The Role of Oath-Taking in Human Trafficking: Experiences of Survivors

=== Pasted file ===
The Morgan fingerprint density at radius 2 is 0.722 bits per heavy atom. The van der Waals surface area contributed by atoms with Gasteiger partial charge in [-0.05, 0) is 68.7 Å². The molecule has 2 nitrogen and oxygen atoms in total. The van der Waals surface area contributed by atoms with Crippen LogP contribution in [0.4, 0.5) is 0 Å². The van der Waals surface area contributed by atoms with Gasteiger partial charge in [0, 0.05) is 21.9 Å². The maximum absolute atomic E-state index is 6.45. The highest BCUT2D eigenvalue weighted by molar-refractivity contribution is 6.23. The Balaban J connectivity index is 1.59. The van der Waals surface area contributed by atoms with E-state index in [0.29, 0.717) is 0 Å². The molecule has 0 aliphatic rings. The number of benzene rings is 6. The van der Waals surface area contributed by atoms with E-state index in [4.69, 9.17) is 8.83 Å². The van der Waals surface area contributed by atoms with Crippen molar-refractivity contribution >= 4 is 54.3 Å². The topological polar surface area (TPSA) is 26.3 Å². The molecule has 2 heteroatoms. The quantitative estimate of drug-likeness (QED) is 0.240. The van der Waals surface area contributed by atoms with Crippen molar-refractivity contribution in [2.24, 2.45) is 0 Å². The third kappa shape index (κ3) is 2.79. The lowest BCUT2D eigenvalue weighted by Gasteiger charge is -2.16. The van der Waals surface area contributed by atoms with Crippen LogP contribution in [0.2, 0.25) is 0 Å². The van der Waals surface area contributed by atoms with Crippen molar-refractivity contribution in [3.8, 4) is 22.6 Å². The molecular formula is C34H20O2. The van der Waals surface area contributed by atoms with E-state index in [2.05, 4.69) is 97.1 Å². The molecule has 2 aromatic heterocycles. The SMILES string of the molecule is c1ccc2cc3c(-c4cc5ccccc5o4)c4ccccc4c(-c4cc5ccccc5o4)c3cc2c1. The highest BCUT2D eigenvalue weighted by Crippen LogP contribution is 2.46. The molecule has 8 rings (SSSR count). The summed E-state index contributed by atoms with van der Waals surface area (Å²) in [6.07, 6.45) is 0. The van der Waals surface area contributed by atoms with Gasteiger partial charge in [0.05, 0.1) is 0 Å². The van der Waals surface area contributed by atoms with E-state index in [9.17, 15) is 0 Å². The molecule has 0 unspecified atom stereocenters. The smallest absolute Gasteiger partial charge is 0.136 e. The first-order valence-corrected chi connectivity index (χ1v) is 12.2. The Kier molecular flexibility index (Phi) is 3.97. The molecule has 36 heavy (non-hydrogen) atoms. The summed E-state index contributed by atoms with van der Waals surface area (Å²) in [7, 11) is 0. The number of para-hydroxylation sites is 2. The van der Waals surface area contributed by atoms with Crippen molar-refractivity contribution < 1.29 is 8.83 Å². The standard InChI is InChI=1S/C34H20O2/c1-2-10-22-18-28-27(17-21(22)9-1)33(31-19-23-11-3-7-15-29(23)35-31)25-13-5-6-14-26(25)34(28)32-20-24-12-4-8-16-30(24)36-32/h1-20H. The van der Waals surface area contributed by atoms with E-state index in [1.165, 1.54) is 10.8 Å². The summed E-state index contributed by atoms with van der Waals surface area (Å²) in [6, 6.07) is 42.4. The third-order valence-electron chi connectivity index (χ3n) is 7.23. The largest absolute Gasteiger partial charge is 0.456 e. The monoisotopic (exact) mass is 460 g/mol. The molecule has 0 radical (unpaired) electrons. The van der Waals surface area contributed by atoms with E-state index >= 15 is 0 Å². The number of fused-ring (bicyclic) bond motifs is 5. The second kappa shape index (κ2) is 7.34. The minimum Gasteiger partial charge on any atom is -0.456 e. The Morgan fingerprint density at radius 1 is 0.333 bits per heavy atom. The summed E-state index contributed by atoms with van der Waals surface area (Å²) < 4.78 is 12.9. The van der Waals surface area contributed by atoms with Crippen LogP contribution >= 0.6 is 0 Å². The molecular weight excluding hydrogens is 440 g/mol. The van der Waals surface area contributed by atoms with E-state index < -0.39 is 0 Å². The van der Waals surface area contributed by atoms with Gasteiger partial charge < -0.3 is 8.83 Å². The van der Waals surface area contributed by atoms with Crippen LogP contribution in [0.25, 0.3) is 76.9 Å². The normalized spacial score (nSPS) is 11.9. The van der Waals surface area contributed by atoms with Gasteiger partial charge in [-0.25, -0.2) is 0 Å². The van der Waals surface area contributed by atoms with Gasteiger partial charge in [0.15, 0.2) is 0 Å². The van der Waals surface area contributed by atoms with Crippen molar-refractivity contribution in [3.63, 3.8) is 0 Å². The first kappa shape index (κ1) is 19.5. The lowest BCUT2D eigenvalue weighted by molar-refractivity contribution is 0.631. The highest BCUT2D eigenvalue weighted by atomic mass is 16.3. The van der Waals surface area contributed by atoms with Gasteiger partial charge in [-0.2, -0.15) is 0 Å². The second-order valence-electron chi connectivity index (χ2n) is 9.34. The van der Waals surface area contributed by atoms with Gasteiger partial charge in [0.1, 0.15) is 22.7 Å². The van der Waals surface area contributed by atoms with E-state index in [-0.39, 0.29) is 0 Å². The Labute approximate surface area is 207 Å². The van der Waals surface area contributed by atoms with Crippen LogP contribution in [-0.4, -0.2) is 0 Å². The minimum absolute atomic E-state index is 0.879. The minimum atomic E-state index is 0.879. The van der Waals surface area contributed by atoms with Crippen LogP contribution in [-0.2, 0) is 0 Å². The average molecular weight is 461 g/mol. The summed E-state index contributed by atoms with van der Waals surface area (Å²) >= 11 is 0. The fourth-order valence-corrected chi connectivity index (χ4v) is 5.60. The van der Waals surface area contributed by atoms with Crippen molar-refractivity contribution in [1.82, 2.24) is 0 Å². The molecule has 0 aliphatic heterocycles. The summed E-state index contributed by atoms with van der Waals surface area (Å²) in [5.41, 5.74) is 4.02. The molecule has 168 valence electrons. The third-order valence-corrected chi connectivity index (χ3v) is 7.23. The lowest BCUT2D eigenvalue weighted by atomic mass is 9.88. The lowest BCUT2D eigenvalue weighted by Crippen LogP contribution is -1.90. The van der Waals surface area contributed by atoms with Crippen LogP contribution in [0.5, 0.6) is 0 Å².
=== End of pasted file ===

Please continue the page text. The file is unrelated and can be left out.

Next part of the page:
Every year an unknown number of people are trafficked to the UK for the purpose of exploitation. The literature identifies numerous psychological methods traffickers use to exert power and control over individuals (e.g. UNODC, 2021). Oath-taking ceremonies form part of a traditional spiritual belief system and have been identified as a method of psychological control within human trafficking through the exploitation of this existing belief system (Millett-Barrett, 2019; Ikeora, 2016). A systematic review of the literature showed a gap for research exploring survivors’ relationship to oath-taking as part of being trafficked and the subsequent impact it has had on their lives. This study takes a qualitative approach using inductive thematic analysis to explore survivors' accounts of their relationship to oath-taking. Ten West African women who have accessed and engaged with support following being trafficked were interviewed. Four main themes were identified through analysis: (1) The shifting of power, (2) The use of fear of “Juju” within human trafficking, (3) Loss, and (4) Moving on whilst living with the impact of “Juju” and the oath. The principal finding was the significant harm survivors have endured due to oath-taking as part of being trafficked and the devastating impact it has had on their lives. Findings are discussed in relation to past research and within the context of psychological theory, including the operation of power (Hagan and Smail, 1997). The clinical implications and recommendations which arise from this study are relevant for all professionals who encounter survivors who have experienced oath-taking as part of being trafficked and could lead to better support provided to survivors going forward.
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